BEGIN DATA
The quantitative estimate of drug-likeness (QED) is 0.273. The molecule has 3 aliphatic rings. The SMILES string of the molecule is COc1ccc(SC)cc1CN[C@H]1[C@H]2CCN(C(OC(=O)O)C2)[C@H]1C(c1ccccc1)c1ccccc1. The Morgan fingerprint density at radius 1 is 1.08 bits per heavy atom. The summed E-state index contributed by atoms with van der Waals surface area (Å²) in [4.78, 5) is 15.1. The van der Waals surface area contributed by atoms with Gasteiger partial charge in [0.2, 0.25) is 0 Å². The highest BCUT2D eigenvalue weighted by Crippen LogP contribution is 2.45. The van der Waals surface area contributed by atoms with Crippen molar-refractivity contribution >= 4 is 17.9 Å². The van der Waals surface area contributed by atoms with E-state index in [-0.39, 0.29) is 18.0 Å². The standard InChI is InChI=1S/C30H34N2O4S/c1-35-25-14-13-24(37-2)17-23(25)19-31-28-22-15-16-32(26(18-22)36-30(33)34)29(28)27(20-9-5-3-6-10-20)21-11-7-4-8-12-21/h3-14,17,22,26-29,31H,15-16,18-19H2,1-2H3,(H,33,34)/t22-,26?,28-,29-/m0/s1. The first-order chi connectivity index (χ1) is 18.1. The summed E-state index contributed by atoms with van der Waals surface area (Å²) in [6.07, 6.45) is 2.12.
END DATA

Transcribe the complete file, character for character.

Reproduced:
The quantitative estimate of drug-likeness (QED) is 0.273. The molecule has 3 aliphatic rings. The SMILES string of the molecule is COc1ccc(SC)cc1CN[C@H]1[C@H]2CCN(C(OC(=O)O)C2)[C@H]1C(c1ccccc1)c1ccccc1. The Morgan fingerprint density at radius 1 is 1.08 bits per heavy atom. The summed E-state index contributed by atoms with van der Waals surface area (Å²) in [4.78, 5) is 15.1. The van der Waals surface area contributed by atoms with Gasteiger partial charge in [0.2, 0.25) is 0 Å². The highest BCUT2D eigenvalue weighted by Crippen LogP contribution is 2.45. The van der Waals surface area contributed by atoms with Crippen molar-refractivity contribution >= 4 is 17.9 Å². The van der Waals surface area contributed by atoms with E-state index in [-0.39, 0.29) is 18.0 Å². The standard InChI is InChI=1S/C30H34N2O4S/c1-35-25-14-13-24(37-2)17-23(25)19-31-28-22-15-16-32(26(18-22)36-30(33)34)29(28)27(20-9-5-3-6-10-20)21-11-7-4-8-12-21/h3-14,17,22,26-29,31H,15-16,18-19H2,1-2H3,(H,33,34)/t22-,26?,28-,29-/m0/s1. The first-order chi connectivity index (χ1) is 18.1. The summed E-state index contributed by atoms with van der Waals surface area (Å²) in [6.07, 6.45) is 2.12.